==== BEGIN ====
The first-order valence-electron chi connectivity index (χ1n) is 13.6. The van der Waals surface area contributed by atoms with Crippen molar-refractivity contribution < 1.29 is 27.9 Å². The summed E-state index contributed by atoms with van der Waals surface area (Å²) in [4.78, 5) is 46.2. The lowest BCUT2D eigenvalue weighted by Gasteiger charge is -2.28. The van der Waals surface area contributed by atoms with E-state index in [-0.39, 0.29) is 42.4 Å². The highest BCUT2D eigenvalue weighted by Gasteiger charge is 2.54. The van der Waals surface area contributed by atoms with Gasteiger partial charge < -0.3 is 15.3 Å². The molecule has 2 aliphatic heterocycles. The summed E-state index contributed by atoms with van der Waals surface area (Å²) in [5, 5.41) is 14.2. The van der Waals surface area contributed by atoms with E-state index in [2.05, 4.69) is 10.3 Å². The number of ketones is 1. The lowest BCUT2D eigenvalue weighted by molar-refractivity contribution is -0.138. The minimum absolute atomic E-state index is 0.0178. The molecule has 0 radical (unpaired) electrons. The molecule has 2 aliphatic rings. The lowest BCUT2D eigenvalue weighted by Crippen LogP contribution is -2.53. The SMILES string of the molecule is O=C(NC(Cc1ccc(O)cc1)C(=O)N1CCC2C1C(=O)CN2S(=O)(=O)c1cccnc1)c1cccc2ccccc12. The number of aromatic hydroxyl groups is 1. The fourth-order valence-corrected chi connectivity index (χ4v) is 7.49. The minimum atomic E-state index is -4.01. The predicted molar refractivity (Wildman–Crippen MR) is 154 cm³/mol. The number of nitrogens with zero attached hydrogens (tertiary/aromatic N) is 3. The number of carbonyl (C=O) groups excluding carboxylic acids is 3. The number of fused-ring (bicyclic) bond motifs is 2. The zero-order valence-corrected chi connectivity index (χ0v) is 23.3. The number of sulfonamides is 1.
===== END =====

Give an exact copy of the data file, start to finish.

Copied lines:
The first-order valence-electron chi connectivity index (χ1n) is 13.6. The van der Waals surface area contributed by atoms with Crippen molar-refractivity contribution < 1.29 is 27.9 Å². The summed E-state index contributed by atoms with van der Waals surface area (Å²) in [4.78, 5) is 46.2. The lowest BCUT2D eigenvalue weighted by Gasteiger charge is -2.28. The van der Waals surface area contributed by atoms with E-state index in [-0.39, 0.29) is 42.4 Å². The highest BCUT2D eigenvalue weighted by Gasteiger charge is 2.54. The van der Waals surface area contributed by atoms with Gasteiger partial charge < -0.3 is 15.3 Å². The molecule has 2 aliphatic heterocycles. The summed E-state index contributed by atoms with van der Waals surface area (Å²) in [5, 5.41) is 14.2. The van der Waals surface area contributed by atoms with E-state index in [2.05, 4.69) is 10.3 Å². The number of ketones is 1. The lowest BCUT2D eigenvalue weighted by molar-refractivity contribution is -0.138. The minimum absolute atomic E-state index is 0.0178. The molecule has 0 radical (unpaired) electrons. The molecule has 2 aliphatic rings. The lowest BCUT2D eigenvalue weighted by Crippen LogP contribution is -2.53. The SMILES string of the molecule is O=C(NC(Cc1ccc(O)cc1)C(=O)N1CCC2C1C(=O)CN2S(=O)(=O)c1cccnc1)c1cccc2ccccc12. The number of aromatic hydroxyl groups is 1. The fourth-order valence-corrected chi connectivity index (χ4v) is 7.49. The minimum atomic E-state index is -4.01. The predicted molar refractivity (Wildman–Crippen MR) is 154 cm³/mol. The number of nitrogens with zero attached hydrogens (tertiary/aromatic N) is 3. The number of carbonyl (C=O) groups excluding carboxylic acids is 3. The number of fused-ring (bicyclic) bond motifs is 2. The zero-order valence-corrected chi connectivity index (χ0v) is 23.3. The number of sulfonamides is 1.